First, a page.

Jessica Kerr, adjunct professor for the Staley School of Leadership Studies at Kansas State, and Brandon Irwin, assistant professor of kinesiology, have kickstarted a social media movement against hatred and bigotry.
Following the Black Student Union’s emergency meeting Nov. 1, Kerr and Irwin met to discuss the proceedings, which Kerr described as “heart-wrenching.”
“We wanted to unequivocally condemn acts of white supremacy and racism,” Kerr said.
Kerr and Irwin agreed that the biggest impact would happen in the classroom, so the “pledge” they designed was directly related to elements of the classroom, Kerr said.
Bosco’s Facebook post listed three “straightforward asks” developed during the BSU meeting along with the hashtags “#NoHateKState” and “#MHKAgainstHate.” The post also included a pledge promising the creation of “a KSU where acts of white supremacy and racism are unequivocally renounced,” a university that stands “for a diverse and inclusive campus” and a classroom setting that is “culturally competent.”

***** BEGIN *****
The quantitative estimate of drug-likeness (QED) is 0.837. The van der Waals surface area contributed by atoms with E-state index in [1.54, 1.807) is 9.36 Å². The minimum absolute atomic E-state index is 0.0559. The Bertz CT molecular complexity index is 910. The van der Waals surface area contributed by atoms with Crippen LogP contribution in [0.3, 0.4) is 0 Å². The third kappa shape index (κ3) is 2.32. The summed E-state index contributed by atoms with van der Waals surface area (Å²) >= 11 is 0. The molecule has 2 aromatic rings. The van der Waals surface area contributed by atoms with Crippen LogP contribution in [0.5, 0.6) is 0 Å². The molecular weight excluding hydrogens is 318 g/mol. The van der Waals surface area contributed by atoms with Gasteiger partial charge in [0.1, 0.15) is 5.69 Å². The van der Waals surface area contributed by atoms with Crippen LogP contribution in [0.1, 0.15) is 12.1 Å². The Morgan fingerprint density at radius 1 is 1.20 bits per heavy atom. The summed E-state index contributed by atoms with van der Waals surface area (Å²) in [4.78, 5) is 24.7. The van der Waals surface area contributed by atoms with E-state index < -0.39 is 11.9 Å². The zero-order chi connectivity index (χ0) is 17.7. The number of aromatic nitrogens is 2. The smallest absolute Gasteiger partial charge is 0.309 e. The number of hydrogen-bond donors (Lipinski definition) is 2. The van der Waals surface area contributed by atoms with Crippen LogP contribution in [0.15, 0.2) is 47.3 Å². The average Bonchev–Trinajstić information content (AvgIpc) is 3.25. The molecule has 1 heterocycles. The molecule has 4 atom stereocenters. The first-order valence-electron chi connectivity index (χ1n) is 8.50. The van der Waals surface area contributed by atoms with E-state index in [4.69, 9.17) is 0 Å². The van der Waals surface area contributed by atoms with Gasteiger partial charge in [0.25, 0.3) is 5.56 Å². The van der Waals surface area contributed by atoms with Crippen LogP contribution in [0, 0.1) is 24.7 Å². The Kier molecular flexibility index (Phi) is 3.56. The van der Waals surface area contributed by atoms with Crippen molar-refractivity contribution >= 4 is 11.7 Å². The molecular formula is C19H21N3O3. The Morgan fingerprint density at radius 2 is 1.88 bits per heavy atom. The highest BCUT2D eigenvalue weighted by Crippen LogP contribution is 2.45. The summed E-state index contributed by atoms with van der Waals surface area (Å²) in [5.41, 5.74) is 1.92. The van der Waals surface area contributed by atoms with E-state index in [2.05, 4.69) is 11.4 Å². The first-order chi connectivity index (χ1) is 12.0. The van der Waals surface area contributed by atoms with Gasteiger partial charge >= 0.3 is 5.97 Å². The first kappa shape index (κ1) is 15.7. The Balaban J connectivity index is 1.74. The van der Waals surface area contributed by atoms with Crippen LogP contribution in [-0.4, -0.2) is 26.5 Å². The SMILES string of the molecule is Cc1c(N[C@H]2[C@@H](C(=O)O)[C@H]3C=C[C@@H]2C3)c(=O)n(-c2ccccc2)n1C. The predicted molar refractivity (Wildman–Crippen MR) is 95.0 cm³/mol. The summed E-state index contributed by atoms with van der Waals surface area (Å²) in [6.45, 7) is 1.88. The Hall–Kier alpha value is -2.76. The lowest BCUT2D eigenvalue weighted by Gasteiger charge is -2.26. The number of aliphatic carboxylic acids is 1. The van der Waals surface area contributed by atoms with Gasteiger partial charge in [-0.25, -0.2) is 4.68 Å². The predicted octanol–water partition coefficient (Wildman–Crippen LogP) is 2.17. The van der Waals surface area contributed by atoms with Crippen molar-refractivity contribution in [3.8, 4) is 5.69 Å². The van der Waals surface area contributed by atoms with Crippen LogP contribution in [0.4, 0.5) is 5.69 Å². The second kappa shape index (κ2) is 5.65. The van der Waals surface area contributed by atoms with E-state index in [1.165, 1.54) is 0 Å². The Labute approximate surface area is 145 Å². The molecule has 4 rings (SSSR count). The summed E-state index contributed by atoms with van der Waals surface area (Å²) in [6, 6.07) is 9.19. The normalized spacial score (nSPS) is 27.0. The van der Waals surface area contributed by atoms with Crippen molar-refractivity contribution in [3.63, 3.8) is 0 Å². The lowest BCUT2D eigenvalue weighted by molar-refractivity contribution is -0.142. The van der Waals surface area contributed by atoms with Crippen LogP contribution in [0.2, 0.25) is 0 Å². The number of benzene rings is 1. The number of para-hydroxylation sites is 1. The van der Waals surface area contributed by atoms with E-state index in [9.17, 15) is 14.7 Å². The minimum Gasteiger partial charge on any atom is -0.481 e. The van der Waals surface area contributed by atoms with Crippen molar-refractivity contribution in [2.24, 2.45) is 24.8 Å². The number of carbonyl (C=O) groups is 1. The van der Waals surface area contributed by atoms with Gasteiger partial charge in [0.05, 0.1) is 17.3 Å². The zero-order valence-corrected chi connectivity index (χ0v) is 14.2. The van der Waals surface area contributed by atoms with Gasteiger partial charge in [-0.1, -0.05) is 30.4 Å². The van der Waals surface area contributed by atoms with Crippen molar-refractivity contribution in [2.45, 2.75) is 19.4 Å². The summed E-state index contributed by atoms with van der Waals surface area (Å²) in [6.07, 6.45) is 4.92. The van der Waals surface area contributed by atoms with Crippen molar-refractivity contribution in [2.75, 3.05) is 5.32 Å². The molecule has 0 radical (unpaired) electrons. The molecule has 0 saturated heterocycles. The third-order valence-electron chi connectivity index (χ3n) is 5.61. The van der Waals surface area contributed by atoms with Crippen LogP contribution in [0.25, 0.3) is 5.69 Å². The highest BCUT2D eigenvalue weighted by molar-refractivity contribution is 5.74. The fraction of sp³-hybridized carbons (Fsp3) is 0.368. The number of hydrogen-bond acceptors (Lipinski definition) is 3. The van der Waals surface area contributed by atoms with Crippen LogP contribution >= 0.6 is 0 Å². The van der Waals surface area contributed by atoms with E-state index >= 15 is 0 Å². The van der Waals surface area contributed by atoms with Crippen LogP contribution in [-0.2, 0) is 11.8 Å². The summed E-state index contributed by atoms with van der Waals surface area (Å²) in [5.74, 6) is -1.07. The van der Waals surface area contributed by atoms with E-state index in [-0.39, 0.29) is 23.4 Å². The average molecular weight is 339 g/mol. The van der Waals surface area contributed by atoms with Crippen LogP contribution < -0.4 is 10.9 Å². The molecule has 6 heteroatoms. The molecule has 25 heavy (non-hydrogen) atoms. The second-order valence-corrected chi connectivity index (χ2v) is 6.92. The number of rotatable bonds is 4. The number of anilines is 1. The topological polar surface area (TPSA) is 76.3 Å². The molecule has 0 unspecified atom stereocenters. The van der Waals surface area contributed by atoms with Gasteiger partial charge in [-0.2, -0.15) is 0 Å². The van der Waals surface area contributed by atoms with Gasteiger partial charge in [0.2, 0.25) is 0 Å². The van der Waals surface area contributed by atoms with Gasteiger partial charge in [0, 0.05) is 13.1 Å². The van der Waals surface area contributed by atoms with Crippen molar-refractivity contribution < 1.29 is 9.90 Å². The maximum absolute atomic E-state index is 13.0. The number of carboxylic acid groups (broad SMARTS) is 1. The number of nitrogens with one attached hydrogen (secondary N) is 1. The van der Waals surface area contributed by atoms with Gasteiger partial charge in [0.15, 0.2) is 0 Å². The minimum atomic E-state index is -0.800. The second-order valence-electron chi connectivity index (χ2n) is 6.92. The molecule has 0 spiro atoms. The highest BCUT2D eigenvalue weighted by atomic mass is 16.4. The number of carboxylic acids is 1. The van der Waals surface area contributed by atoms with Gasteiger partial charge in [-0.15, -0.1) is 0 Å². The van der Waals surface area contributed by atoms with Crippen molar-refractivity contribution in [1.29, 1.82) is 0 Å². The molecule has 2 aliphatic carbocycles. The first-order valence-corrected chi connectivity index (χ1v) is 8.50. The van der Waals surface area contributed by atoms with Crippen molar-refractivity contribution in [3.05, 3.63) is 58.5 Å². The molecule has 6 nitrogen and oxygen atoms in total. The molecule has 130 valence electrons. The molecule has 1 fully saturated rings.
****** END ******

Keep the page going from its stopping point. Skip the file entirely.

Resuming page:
Kerr said she thought Bosco’s support was important because it inspired others to participate.
“I was honored to be the first to be included in this intentional way to express where I stand,” Bosco said. “It was natural, easy and allowed me to speak to my students through social media.”
In a separate Facebook post, Irwin encouraged others to participate.
“We must show our faces,” Irwin wrote. “Take this pledge with me.”
Kerr said it was a simple act that quickly gained traction on social media. The hashtag “#NoHateKState” generates over 50 public images on Facebook, and “#MHKAgainstHate” produces similar results.
However, Irwin said the hashtags are not what is important.
Kerr said that although the vandalism of a Manhattan resident’s car – the incident that prompted the emergency BSU meeting – was committed by the car’s owner, this does not change her feelings about the social media campaign.
“Our students of color are already on edge from the series of racialized incidents on our campus and in our community – from social media posts to white supremacist fliers,” Kerr said.
Kerr did express concerns that future acts of racial, religious or sexist intolerance will be treated under a “shroud of suspicion.”
Irwin said he has hope that the viral hashtags will inspire others to confront “pervasive problems” in society.
“What I really hope for is that this hashtag tips over the mountain of hashtags, tweets, rallies, articles, podcasts and dialogues and provokes us to imagine a community that is truly equitable and compassionate,” Irwin said.